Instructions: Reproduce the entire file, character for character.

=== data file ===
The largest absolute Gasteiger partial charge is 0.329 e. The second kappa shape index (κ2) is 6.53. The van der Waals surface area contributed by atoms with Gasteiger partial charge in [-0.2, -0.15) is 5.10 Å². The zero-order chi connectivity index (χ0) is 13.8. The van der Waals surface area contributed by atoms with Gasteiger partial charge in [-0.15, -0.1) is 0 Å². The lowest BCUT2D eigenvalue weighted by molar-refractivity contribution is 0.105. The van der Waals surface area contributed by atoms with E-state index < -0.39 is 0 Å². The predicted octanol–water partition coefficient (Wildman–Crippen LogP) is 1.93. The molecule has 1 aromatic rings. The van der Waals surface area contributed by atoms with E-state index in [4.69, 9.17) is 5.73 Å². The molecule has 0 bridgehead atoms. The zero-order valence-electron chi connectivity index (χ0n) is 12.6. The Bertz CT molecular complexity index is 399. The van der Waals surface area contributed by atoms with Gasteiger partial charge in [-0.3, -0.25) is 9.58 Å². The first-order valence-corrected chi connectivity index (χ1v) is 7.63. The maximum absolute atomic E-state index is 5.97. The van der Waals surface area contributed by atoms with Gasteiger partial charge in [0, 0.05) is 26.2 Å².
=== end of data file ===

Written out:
The largest absolute Gasteiger partial charge is 0.329 e. The second kappa shape index (κ2) is 6.53. The van der Waals surface area contributed by atoms with Gasteiger partial charge in [-0.2, -0.15) is 5.10 Å². The zero-order chi connectivity index (χ0) is 13.8. The van der Waals surface area contributed by atoms with Gasteiger partial charge in [-0.15, -0.1) is 0 Å². The lowest BCUT2D eigenvalue weighted by molar-refractivity contribution is 0.105. The van der Waals surface area contributed by atoms with E-state index < -0.39 is 0 Å². The predicted octanol–water partition coefficient (Wildman–Crippen LogP) is 1.93. The molecule has 1 aromatic rings. The van der Waals surface area contributed by atoms with E-state index in [4.69, 9.17) is 5.73 Å². The molecule has 0 bridgehead atoms. The zero-order valence-electron chi connectivity index (χ0n) is 12.6. The Bertz CT molecular complexity index is 399. The van der Waals surface area contributed by atoms with Gasteiger partial charge in [-0.3, -0.25) is 9.58 Å². The first-order valence-corrected chi connectivity index (χ1v) is 7.63. The maximum absolute atomic E-state index is 5.97. The van der Waals surface area contributed by atoms with Gasteiger partial charge in [0, 0.05) is 26.2 Å².